There was an interesting line in Wednesday's front-page Wall Street Journal story on alleged Italian con man Rafaello Follieri. Follieri, you'll recall, has been accused, among other things, of squandering $50 million from a partnership involving supermarket billionaire Ron Burkle and former President Bill Clinton, in part on lavish personal luxuries. The Burkle-Clinton swindle is at the heart of the criminal case that got Follieri arrested this week. And yet, the Journal said, Follieri and the partnership "recently settled the [parallel] civil case on undisclosed terms, and Mr. Follieri has begun spending time again with Mr. Burkle, say people familiar with the matter." Wow, Follieri blew millions of dollars of money entrusted to Burkle by his best buddy Clinton, and yet suddenly all was forgiven? I don't suppose Burkle was doing any surreptitious recording during his buddy-buddy time with Rafaello, like he did with Post gossip Jared Paul Stern?
The feds are the ones who charged Follieri, and it was also the feds, working with Burkle, who investigated Stern for allegedly attempting to sell Burkle better treatment in his tabloid. Burkle recorded a meeting with Stern to build the extortion case, but nothing came of it: Though reports of the meeting ended up all over the media, the feds never charged Stern with a crime.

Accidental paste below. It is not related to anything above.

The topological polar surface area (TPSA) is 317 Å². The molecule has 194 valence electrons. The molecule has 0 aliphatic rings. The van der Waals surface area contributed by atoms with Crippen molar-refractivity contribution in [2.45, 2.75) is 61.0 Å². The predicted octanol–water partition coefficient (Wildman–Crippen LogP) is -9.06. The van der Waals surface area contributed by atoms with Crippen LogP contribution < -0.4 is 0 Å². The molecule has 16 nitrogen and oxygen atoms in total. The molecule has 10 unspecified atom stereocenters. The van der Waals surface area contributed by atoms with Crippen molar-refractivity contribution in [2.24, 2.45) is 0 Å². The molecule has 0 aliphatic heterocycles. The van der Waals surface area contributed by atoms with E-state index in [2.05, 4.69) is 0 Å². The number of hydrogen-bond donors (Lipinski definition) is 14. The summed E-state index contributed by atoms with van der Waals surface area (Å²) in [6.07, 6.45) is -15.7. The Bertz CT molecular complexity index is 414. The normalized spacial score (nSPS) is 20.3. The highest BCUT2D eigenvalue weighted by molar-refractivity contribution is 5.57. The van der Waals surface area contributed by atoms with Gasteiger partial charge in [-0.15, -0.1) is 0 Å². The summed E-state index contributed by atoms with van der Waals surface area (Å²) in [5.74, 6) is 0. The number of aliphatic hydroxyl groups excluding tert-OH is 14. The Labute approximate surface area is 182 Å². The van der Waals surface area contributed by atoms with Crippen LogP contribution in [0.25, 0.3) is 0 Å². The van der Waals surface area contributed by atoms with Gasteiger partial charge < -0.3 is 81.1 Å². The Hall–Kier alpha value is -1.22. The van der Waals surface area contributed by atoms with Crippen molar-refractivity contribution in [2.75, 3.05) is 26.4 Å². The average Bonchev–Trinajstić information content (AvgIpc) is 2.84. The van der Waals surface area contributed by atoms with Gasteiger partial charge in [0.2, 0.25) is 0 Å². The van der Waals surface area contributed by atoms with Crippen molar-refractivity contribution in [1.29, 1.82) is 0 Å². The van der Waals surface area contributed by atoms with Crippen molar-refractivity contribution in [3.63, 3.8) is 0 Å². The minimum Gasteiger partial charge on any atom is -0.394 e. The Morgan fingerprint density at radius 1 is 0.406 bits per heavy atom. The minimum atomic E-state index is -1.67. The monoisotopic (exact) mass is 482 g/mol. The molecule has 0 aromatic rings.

The fact that there's now a federal charge against Follieri would seem to indicate Burkle was not as forgiving as he might have seemed; it's hard to imagine the feds moving forward with a case without the cooperation of the managing partner of the key victim. That makes Burkle's face time with Follieri all the more suspicious.
If Burkle is setting up Follieri, the Italian businessman's attorneys are likely to highlight everything potential embarrassing about Burkle at trial, e.g. his penchant for hanging out with teenaged girls, and anything potentially embarrassing about his relationship with Bill Clinton, whose wife is a sensitive point in her political career. But Burkle seems to like him some revenge, and airing old laundry is, perhaps, a small price to pay, in his eyes.